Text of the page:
17 January 2020
A year ago in January 2019, the Cabinet of Hastings Borough Council approved a feasibility study for installing 10 acres of industrial scale solar arrays in Hastings Country Park Nature Reserve. The principal aim was to generate money for the Council by selling the power generated. While accepting the need for Hastings to be playing its part in alternative sources of power generation, the Friends of Hastings Country Park Nature Reserve (Appendix 1) have been resolutely opposed to this plan since the outset.
The Council engaged consultants, Public Power Solutions, to look at various aspects of this proposal; they have now reported back. Apparently as a result, the Council has changed its mind about where solar arrays might now be put (Press Release issued 8 January 2020). The current preferred sites are in permanent pastures immediately above Fairlight Glen and at North’s Seat on the other side of Fairlight Road (Map at Appendix 2). Sites in front of Fairlight Place and above Warren Glen appear to have been dropped.
In addition, the Council later asked the consultants to consider the feasibility of installing solar arrays on Council owned land elsewhere in the Borough. The Council’sdraft budget for 2020/21 and 2021/2 earmarks funds for solar arrays, but is not clear at present how those funds might be split between the Nature Reserve and other Council owned areas.
In December, the Council contacted Natural England, as the Government’senvironmental regulator, under its Discretionary Advice Service, asking for comment on the proposals. Their reply is awaited but could take up to six months.
Subject to the views of Natural England and other considerations, the Council would then need to decide whether to move to a formal planning stage.
Views of the Friends
In June 2019 and January 2020, the Friends made two submissions to Natural England setting out in detail the environmental case against the Council’s plan. Thesesubmissions were freely shared with the Council and others.
In summary, the Friends base their opposition on the following grounds:
- The inconsistencies between national environmental rules and the Council’splanning policies on the one hand, and its proposals for the solar arrays on the other. Indeed, the Council’s own “Sustainable Energy Options Study” of 2017excluded the Country Park from consideration for ground-mounted solar arrays because it is a protected environment.
- The Council have chosen land that is not appropriate, and where the visual impact of the project would be very detrimental to the High Weald Area of Outstanding Natural Beauty, of which the Reserve is an important part as the area where the AONB meets the sea.
- Although it appears that the Council acknowledge that the Sites are within the Impact Risk Zones for the Site of Special Scientific Interest, they do not seem to have considered the implications of this or commissioned an Environmental Impact Assessment.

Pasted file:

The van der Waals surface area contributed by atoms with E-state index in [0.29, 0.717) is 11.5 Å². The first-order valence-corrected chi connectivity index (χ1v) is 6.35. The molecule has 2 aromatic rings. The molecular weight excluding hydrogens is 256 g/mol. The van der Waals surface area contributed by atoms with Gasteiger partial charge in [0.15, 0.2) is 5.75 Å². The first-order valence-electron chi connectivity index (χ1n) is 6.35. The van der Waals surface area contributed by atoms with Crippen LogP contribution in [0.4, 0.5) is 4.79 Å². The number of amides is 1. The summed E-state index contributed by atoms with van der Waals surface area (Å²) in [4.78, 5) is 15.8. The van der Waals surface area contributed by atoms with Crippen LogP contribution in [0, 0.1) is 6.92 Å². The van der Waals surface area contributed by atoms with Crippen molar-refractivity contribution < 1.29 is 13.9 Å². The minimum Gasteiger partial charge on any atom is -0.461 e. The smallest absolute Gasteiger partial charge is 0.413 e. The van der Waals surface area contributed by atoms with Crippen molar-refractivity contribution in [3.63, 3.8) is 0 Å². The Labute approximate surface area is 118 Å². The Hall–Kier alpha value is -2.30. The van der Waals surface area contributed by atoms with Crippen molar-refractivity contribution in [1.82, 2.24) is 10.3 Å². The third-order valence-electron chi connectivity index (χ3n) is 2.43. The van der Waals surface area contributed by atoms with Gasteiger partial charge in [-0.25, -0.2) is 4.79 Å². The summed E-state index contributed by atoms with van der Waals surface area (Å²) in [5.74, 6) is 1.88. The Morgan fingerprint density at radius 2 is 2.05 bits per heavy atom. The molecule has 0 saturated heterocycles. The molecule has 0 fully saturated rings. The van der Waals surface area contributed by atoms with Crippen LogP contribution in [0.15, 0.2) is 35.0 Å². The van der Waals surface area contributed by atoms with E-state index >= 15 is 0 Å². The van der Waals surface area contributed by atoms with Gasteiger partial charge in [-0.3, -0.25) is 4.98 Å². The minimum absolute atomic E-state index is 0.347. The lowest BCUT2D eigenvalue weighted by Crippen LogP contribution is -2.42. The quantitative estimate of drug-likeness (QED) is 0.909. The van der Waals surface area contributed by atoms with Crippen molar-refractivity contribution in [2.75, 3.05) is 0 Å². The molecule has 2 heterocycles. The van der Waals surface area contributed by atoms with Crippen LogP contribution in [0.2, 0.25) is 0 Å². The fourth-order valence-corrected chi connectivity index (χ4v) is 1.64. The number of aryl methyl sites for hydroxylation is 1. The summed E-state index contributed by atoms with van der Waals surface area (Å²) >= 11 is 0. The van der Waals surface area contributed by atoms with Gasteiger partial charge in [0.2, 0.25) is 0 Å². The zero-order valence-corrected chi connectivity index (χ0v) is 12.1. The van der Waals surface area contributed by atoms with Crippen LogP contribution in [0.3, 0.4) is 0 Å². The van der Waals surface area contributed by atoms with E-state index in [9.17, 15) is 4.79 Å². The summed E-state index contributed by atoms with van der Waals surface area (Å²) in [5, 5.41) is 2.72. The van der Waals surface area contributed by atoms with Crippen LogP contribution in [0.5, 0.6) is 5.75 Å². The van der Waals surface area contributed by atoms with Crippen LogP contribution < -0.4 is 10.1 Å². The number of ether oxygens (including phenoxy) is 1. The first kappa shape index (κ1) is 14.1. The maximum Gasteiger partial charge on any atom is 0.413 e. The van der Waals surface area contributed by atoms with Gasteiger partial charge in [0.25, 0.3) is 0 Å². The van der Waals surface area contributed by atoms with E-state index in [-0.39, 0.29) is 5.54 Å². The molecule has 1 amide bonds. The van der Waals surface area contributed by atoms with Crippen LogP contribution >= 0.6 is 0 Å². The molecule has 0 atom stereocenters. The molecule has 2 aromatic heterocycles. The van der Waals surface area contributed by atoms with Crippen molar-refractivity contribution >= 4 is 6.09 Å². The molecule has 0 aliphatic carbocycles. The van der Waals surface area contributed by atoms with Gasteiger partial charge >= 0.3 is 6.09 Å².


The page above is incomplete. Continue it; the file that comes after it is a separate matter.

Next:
- The Council appear to be acting inconsistently with, or failing to take account of, a number of their own Environmental Policies, particularly by requiring from third parties an Ecological Constraints and Opportunities Plan whereas no such plan has so far been mentioned in regard to their own project.
- The Council has consistently (and rightly) refused planning applications for residential extensions and improvements in and around the Country Park on the basis that they would be contrary not only to the National Planning Policy Framework, but also to The High Weald AONB Management Plan 2019-24 and a number of Council policies incorporated in the Hastings Local Plan. It would seem that the Council doesn’t intend to be so rigorous with regard to its own presentproposal.
- It was the Council itself which designated the Country Park as a Local Nature Reserve, and its policy hitherto has been to manage the whole of the Reserve for biodiversity, including the areas used for crops, as well as the areas of permanent pasture where it is suggested that the solar arrays might be sited.
- If the Council moves in due course to seek formal planning permission for installing solar arrays in the Nature Reserve it will be acting as both judge and jury on its own behalf.
- The Friends have rebutted an assertion from the Council that solar farms can enhance biodiversity, implying that there would be no damage to biodiversity from the present project. The opposite is true: where the land is within a Nature Reserve and currently managed with a view to enhancing biodiversity, the installation of a solar farm could only be detrimental.
The Friends of Hastings Country Park Nature Reserve remain resolute in our opposition to this deeply inappropriate plan. We are glad to support the Council in its work to establish solar arrays on sites which are less environmentally precious including sites within and outside the Borough.
The Friends of Hastings Country Park Nature Reserve is a community organisation ofabout 190 mainly local people which works to “protect, promote and enhance the natural environment of the Reserve”. We organise events, publish a newsletter and have worked with the Council over many years. In 2020 we are pleased to be celebrating with the Council and Groundwork Trust the opening of a new visitor centre and working with them to enhance education, interpretation and volunteering.
The two proposed sites for Ground Mounted Solar Arrays are shown in red.
All the land shown in colour is part of the Hastings Country Park Nature Reserve.
The Friends of Hastings Country Park Nature Reserve
17th January 2020